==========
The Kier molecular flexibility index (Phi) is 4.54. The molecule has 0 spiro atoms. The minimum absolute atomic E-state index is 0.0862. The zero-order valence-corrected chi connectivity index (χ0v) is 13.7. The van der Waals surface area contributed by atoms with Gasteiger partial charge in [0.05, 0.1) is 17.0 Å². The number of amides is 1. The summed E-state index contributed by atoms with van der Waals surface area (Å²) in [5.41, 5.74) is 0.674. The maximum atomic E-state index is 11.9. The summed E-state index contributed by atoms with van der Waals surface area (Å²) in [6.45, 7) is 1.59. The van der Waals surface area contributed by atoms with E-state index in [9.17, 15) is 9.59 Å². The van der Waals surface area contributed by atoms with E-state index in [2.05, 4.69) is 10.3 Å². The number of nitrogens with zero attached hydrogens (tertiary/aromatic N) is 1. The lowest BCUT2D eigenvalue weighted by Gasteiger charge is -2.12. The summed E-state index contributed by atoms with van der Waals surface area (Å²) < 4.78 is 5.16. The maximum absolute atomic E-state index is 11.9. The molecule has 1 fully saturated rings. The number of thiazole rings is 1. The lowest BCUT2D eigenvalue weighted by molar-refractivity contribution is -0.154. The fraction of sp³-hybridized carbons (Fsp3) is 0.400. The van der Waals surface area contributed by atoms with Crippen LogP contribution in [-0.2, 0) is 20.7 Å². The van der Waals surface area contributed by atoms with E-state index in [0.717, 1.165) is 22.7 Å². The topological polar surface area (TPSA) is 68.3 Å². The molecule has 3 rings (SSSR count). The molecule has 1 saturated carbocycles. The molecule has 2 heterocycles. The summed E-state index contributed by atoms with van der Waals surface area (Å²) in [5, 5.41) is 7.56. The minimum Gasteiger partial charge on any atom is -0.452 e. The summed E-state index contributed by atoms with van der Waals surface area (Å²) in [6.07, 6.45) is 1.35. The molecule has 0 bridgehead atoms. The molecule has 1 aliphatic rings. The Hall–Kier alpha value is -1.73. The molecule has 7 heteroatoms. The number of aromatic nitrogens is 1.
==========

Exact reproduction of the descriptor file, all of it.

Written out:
The Kier molecular flexibility index (Phi) is 4.54. The molecule has 0 spiro atoms. The minimum absolute atomic E-state index is 0.0862. The zero-order valence-corrected chi connectivity index (χ0v) is 13.7. The van der Waals surface area contributed by atoms with Gasteiger partial charge in [0.05, 0.1) is 17.0 Å². The number of amides is 1. The summed E-state index contributed by atoms with van der Waals surface area (Å²) in [5.41, 5.74) is 0.674. The maximum atomic E-state index is 11.9. The summed E-state index contributed by atoms with van der Waals surface area (Å²) in [6.45, 7) is 1.59. The van der Waals surface area contributed by atoms with E-state index in [9.17, 15) is 9.59 Å². The van der Waals surface area contributed by atoms with E-state index in [2.05, 4.69) is 10.3 Å². The number of nitrogens with zero attached hydrogens (tertiary/aromatic N) is 1. The lowest BCUT2D eigenvalue weighted by Gasteiger charge is -2.12. The summed E-state index contributed by atoms with van der Waals surface area (Å²) < 4.78 is 5.16. The maximum absolute atomic E-state index is 11.9. The molecule has 1 fully saturated rings. The number of thiazole rings is 1. The lowest BCUT2D eigenvalue weighted by molar-refractivity contribution is -0.154. The fraction of sp³-hybridized carbons (Fsp3) is 0.400. The van der Waals surface area contributed by atoms with Crippen LogP contribution in [-0.2, 0) is 20.7 Å². The van der Waals surface area contributed by atoms with E-state index in [0.717, 1.165) is 22.7 Å². The topological polar surface area (TPSA) is 68.3 Å². The molecule has 3 rings (SSSR count). The molecule has 1 saturated carbocycles. The molecule has 2 heterocycles. The summed E-state index contributed by atoms with van der Waals surface area (Å²) in [5, 5.41) is 7.56. The minimum Gasteiger partial charge on any atom is -0.452 e. The summed E-state index contributed by atoms with van der Waals surface area (Å²) in [6.07, 6.45) is 1.35. The molecule has 0 bridgehead atoms. The molecule has 1 aliphatic rings. The Hall–Kier alpha value is -1.73. The molecule has 7 heteroatoms. The number of aromatic nitrogens is 1.